Successful magazines need devoted editors. Dell Horoscope published one of the first popular astrology magazines. It’s still thriving thanks to a passionate and dedicated editor-in-chief, Ronnie Grishman. As a competent astrologer and a respected member of the astrological community, Ronnie has maintained quality content, integrity, reputation, and found clever ways to satisfy both professionals and novices. A healthy magazine is a healthy family. Most successful magazines include specialized departments with individual editors. Expert authors share their understanding and experience with a generosity of spirit. Everyone contributes what they can. What’s your contribution? Do you have something valuable to share? Can you write an article about what you do and how you do it?
Who will inspire the influencers? Hopefully, we will. I’m investing my time and energies in serving my existing clients and thinking critically about the future of palmistry these days. Everything about everyone is in their hands. Here are some ideas I’ve come up with for publishing powerful palmistry content and generating the most interest with the least effort and resistance. Feel free to adapt my ideas to your expertise and skill set. Don’t be afraid to run your ideas past me before you query editors. I’ll be happy to lend a helping hand on healthy concepts and innovative ideas and collaborate on meaningful projects.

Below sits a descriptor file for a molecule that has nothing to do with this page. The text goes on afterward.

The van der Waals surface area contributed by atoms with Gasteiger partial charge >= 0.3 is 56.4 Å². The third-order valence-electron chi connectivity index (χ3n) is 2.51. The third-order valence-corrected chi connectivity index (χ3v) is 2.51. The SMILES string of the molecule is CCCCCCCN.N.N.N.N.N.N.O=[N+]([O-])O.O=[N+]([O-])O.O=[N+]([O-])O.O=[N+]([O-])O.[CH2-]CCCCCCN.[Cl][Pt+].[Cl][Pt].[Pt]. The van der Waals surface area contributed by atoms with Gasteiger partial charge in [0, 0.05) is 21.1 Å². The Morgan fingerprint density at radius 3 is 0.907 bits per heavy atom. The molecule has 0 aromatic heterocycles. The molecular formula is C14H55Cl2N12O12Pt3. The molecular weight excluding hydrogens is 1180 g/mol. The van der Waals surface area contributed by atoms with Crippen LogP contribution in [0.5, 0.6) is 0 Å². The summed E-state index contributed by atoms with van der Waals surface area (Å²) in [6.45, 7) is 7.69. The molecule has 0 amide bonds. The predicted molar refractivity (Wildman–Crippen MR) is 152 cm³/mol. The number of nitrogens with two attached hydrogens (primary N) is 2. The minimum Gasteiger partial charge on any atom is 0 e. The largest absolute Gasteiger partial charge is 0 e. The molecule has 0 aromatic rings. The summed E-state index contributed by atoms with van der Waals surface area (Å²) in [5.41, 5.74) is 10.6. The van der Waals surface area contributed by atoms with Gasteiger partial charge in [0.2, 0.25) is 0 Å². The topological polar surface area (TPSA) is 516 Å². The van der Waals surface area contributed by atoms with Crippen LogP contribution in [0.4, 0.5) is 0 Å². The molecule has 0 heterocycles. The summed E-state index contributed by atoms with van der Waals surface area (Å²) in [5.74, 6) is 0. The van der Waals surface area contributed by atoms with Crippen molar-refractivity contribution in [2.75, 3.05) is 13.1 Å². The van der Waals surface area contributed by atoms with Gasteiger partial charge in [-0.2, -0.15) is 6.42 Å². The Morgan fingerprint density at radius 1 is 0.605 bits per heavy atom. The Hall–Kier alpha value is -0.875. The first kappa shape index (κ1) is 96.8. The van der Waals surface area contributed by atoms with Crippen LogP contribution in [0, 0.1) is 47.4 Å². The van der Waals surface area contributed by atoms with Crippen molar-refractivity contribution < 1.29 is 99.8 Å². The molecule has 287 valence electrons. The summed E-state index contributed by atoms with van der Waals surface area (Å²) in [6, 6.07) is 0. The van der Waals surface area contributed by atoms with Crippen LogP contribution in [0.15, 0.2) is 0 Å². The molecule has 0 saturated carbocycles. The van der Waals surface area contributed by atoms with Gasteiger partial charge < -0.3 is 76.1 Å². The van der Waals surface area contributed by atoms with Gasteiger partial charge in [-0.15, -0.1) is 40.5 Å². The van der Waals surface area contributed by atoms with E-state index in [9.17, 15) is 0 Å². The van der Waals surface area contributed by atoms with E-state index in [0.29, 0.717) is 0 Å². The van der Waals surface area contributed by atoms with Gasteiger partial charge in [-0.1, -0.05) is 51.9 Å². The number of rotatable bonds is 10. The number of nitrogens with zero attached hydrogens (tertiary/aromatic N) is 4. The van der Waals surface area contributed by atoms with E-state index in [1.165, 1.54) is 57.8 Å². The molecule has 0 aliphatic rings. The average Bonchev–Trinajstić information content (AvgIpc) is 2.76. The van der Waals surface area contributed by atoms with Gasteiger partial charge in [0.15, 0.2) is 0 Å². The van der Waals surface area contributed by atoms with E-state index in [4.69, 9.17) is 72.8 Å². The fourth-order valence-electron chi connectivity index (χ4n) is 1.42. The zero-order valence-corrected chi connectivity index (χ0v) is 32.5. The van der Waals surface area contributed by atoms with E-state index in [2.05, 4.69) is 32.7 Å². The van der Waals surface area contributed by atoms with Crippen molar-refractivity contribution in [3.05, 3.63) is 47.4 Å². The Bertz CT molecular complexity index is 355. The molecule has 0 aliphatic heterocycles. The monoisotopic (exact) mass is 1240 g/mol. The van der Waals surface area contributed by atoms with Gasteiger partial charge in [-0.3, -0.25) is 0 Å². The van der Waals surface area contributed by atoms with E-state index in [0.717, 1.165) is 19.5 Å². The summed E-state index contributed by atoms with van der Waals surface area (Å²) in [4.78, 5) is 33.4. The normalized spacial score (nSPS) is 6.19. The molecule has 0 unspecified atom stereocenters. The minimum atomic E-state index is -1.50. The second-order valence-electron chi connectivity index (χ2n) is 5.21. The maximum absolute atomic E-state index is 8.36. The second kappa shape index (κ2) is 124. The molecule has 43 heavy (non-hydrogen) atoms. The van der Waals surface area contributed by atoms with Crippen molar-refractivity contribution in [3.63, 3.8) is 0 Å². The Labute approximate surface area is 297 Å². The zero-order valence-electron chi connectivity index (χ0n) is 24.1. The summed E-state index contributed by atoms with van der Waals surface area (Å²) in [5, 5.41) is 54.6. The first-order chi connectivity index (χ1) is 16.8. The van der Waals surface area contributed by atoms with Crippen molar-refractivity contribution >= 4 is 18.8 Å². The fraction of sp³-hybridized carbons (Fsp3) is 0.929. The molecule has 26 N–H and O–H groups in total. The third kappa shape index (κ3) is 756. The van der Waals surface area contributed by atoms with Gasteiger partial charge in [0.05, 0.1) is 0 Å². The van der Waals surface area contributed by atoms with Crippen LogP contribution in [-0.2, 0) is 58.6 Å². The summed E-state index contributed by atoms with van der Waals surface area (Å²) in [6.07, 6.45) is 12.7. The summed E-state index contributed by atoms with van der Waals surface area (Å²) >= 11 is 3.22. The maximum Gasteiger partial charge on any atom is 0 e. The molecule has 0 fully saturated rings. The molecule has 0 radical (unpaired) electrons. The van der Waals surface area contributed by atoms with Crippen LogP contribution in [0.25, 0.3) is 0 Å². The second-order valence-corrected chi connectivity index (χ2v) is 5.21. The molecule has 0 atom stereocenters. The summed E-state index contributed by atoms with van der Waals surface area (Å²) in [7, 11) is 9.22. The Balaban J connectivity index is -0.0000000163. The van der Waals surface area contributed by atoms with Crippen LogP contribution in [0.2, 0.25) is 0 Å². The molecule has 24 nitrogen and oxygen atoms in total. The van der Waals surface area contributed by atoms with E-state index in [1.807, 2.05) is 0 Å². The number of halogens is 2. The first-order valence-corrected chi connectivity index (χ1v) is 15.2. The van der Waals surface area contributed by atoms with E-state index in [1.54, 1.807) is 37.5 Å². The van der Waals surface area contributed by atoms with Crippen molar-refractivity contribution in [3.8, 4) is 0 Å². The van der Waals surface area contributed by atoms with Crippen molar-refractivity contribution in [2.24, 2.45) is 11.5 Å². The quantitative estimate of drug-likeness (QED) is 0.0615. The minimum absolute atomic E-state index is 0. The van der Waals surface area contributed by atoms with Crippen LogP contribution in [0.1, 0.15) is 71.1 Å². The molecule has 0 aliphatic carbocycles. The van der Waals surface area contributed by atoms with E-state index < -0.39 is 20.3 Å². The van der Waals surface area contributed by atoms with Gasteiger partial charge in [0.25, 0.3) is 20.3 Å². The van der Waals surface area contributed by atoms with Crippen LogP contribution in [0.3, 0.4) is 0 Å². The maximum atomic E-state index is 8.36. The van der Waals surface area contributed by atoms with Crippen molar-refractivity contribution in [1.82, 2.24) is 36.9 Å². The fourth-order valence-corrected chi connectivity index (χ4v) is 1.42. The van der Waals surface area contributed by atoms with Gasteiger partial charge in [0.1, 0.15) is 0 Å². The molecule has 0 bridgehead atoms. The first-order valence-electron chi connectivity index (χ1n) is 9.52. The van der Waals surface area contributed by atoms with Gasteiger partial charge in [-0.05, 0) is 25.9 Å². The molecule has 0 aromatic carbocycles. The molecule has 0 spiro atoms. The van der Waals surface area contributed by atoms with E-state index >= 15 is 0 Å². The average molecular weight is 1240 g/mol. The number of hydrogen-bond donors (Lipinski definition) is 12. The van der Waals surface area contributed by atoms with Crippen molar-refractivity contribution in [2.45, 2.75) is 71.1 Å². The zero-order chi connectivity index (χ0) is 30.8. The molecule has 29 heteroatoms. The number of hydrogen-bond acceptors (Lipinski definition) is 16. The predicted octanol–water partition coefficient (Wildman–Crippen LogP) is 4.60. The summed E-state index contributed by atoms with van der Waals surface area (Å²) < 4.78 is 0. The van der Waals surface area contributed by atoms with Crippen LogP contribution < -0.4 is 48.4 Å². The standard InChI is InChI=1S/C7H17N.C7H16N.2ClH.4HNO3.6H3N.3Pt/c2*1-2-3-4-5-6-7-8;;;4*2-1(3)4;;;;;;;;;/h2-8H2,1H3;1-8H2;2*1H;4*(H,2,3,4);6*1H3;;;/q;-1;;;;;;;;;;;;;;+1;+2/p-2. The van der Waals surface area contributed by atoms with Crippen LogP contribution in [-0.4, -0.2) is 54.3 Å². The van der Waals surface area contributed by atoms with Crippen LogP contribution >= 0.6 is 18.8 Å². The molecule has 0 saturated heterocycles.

The following is a diverse list of two dozen leading consumer magazines, along with suggestions for articles. There are many more and you can use your imagination. I list print circulation by subscription. Many also have online subscriptions. In their media kits, some magazines claim that a dozen or more people read each copy. More issues are sold individually at newsstands. There are hundreds of sheltered magazines that are good venues for palmistry articles as well. Here’s a link to articles I’ve been featured in.
Magazine Circulation Feature Article
AARP Magazine 23,000,000+ Hands of people who ‘made it’ after fifty
Family Circle 4,000,000+ Hands and heredity
People 3,400,000+ Hands of celebrities (weekly)
Woman’s Day 3,200,000+ Hands of successful women
Sports Illustrated 3,000,000+ Hands of famous athletes
Time 3,000,000+ Hands around the world
Reader’s Digest 3,000,000+ Secrets of a master palmist
Cosmopolitan 3,000,000+ You got the guy in the palm of your hand
Shape 2,500,000+ Your nature is in your hands
Glamour 2,300,000+ Glamorous hands
Parents 2,200,000+ How to read your children’s hands
American Baby 2,000,000+ How to read your baby’s hands
Seventeen 2,000,000+ Hands of famous teens
Money 1,500,000+ Your wealth is in your hands
TV Guide 1,500,000+ Emmy award winning hands
Women’s Health 1,500,000+ Your health is in your hands
Self 1,500,000+ Your life is in your hands
Ebony 1,200,000+ Hands of famous African Americans
The New Yorker 1,000,000+ Hands of interesting New Yorkers
Fortune 800,000+ Your fortune is in your hands
Psychology Today 275,000+ Your personality is in your hands
Back Stage 60,000+ The perfect role is in your hands
Jobs and Careers ? Your purpose is in your hands
Stay tuned for column ideas in my next post…